They were Ashley Smith Brown of City's U-18s, and the U-11s' Conrad Egan Riley, both of whom led their sides to titles this season. Joel Labotierre joined them, representing City's U-14s. All of them are English. Whether they progress to the first team is another issue, but City were clearly wanting to make a point to Greg Dyke, the English FA and UEFA. 'Up Yours Uefa' read the rather more blunt message on one fan's banner.
Yet City fans were really too busy basking in the moment to think about such clouds on the horizon.
Each player was lauded as he walked up to collect his medal, the roof almost being raised when Pablo Zabaleta's name was announced.
The Argentine embodies so much that is good about the 2013-14 champions: he reminds everyone of the need for a balance in a side. There was a 60-second period in the first half when Zabaleta was organising the repelling of a rare West Ham surge before rushing upfield and almost finishing off a City attack.
After Vincent Kompany lifted the trophy, and the fireworks hurtled to the heavens, Yaya Toure organised an ambush, rounding up Kompany, Martin Demichelis, Edin Dzeko and Samir Nasri before making the move. Five of the key players during City's run to the title stole up on Manuel Pellegrini and gave him the bumps.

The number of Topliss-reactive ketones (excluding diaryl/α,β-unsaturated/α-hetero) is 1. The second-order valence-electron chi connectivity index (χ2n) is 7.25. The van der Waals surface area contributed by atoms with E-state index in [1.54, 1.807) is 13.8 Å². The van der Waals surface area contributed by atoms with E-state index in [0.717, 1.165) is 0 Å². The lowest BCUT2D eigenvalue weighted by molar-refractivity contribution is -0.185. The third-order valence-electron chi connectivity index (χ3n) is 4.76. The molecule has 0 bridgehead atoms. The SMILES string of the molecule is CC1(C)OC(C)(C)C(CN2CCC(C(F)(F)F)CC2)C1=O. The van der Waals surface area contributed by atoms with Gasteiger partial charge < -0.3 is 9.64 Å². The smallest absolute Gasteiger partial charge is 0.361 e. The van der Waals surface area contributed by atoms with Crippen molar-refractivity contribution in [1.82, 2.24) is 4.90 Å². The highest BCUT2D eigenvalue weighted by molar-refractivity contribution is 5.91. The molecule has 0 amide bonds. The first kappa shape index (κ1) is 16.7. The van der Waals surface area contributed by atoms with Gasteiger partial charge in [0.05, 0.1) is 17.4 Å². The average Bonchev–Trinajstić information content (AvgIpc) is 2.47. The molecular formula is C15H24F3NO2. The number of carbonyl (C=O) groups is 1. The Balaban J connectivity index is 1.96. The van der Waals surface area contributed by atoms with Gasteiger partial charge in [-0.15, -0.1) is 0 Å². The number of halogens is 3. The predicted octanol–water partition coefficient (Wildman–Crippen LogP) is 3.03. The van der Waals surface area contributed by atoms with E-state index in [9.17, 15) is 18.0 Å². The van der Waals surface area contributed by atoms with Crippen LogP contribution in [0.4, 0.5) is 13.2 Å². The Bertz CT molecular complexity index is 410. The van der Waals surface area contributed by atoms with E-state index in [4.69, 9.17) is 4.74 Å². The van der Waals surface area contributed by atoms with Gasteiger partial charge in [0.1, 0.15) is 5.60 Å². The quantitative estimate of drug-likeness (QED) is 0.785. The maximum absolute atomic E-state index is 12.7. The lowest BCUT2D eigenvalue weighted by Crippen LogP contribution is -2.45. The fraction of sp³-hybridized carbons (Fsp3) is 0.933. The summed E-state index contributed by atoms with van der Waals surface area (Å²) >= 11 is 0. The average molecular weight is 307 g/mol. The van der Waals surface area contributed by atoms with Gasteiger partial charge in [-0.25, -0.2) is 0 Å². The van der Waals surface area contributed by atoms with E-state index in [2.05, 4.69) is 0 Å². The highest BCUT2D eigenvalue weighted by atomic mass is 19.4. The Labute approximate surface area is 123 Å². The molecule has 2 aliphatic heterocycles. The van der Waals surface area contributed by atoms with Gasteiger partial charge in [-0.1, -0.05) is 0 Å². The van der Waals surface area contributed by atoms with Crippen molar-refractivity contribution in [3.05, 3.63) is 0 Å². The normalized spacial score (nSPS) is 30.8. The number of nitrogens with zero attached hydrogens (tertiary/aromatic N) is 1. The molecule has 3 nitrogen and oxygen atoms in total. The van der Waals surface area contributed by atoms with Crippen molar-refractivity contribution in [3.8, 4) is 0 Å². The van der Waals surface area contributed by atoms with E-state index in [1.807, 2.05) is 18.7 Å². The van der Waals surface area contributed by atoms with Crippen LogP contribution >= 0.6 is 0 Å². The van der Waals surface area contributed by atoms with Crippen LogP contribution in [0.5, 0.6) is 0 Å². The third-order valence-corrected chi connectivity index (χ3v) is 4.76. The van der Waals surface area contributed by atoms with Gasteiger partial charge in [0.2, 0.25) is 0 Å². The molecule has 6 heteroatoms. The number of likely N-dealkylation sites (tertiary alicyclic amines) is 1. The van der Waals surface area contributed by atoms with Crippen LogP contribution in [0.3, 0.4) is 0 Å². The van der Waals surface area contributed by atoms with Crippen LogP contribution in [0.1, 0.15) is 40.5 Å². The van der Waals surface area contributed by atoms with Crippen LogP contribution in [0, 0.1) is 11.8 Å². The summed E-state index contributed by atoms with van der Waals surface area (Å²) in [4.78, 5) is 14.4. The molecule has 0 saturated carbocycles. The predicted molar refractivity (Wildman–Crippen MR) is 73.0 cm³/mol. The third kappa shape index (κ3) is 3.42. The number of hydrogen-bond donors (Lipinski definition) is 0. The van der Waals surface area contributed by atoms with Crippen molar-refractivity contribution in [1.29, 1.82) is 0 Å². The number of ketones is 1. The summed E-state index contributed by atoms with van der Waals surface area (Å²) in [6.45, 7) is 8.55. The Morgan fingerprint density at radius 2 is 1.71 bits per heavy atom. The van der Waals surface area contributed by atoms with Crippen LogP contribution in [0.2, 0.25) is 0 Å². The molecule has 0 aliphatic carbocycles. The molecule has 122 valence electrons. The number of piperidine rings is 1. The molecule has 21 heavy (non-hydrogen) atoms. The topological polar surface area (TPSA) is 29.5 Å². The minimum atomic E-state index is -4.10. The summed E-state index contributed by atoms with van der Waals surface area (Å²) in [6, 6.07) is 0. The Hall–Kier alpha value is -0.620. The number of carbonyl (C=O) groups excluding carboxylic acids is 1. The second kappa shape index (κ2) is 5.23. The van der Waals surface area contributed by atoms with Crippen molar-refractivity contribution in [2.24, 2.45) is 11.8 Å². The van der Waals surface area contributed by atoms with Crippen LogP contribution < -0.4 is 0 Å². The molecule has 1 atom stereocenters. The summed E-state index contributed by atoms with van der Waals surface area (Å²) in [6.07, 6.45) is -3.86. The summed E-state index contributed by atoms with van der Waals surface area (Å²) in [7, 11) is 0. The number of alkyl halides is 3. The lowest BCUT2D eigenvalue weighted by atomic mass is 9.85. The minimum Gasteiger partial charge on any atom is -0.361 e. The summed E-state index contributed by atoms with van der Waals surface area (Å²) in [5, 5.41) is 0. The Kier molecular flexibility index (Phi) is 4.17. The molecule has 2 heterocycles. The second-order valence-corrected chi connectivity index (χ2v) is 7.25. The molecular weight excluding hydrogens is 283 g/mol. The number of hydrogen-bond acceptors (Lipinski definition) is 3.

City's manager laughed nervously as he was hoisted in the air before realising he was in good hands.
For this was the season when City held their nerve. After losing at Anfield on April 13, City were seven points behind Liverpool (albeit with two games in hand), but never lost the faith. Even when they drawing against Sunderland, they stayed calm. This was a triumph for exhilarating attacking, bringing 102 goals in the league (and 156 in all competitions), and for patience and intelligence.
The players did their lap of honour, a fairly anarchic one. Sergio Aguero strolled around, almost hidden under a huge jester's hat. Kompany leant into the crowd to pluck out a Belgium scarf.
Joe Hart, clutching a bottle of Champagne, got a Poznan going. City fans roared as a picture of Pellegrini appeared on the screen, next to the words "The Engineer", his nickname and professional qualification.
They sang of Sheikh Mansour going to Spain in his Lamborghini to bring back Pellegrini. City's manager was typically humble in victory, simply standing around smiling, enjoying the moment with his family who had flown in from Chile.
Such days as this, such title successes, his first in Europe, made all that separation worthwhile.